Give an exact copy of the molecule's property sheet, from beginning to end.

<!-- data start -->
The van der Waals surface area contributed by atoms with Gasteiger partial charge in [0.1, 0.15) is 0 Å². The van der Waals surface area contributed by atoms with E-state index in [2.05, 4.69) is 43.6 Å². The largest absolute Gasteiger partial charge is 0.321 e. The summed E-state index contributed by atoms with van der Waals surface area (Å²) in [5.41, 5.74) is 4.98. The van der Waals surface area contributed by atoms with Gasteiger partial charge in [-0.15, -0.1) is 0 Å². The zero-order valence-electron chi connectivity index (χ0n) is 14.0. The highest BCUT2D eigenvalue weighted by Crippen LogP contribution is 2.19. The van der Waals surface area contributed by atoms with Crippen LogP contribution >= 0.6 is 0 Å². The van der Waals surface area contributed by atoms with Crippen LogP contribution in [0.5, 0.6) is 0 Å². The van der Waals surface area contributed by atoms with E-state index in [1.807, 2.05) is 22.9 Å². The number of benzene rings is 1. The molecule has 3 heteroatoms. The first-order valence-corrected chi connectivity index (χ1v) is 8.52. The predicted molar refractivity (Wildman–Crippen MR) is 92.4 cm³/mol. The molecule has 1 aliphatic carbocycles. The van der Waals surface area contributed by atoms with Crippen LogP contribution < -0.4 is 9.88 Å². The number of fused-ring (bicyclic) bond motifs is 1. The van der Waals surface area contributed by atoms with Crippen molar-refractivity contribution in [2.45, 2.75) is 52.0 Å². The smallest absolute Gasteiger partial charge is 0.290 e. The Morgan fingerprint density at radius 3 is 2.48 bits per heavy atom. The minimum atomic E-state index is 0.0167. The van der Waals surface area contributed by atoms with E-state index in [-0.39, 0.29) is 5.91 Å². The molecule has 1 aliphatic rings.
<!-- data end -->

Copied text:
The van der Waals surface area contributed by atoms with Gasteiger partial charge in [0.1, 0.15) is 0 Å². The van der Waals surface area contributed by atoms with E-state index in [2.05, 4.69) is 43.6 Å². The largest absolute Gasteiger partial charge is 0.321 e. The summed E-state index contributed by atoms with van der Waals surface area (Å²) in [5.41, 5.74) is 4.98. The van der Waals surface area contributed by atoms with Gasteiger partial charge in [-0.15, -0.1) is 0 Å². The zero-order valence-electron chi connectivity index (χ0n) is 14.0. The highest BCUT2D eigenvalue weighted by Crippen LogP contribution is 2.19. The van der Waals surface area contributed by atoms with Crippen LogP contribution >= 0.6 is 0 Å². The van der Waals surface area contributed by atoms with Crippen LogP contribution in [0.5, 0.6) is 0 Å². The van der Waals surface area contributed by atoms with E-state index in [1.807, 2.05) is 22.9 Å². The number of benzene rings is 1. The molecule has 3 heteroatoms. The first-order valence-corrected chi connectivity index (χ1v) is 8.52. The predicted molar refractivity (Wildman–Crippen MR) is 92.4 cm³/mol. The molecule has 1 aliphatic carbocycles. The van der Waals surface area contributed by atoms with Crippen LogP contribution < -0.4 is 9.88 Å². The number of fused-ring (bicyclic) bond motifs is 1. The van der Waals surface area contributed by atoms with Crippen molar-refractivity contribution in [2.45, 2.75) is 52.0 Å². The smallest absolute Gasteiger partial charge is 0.290 e. The Morgan fingerprint density at radius 3 is 2.48 bits per heavy atom. The minimum atomic E-state index is 0.0167. The van der Waals surface area contributed by atoms with E-state index in [-0.39, 0.29) is 5.91 Å². The molecule has 1 aliphatic rings.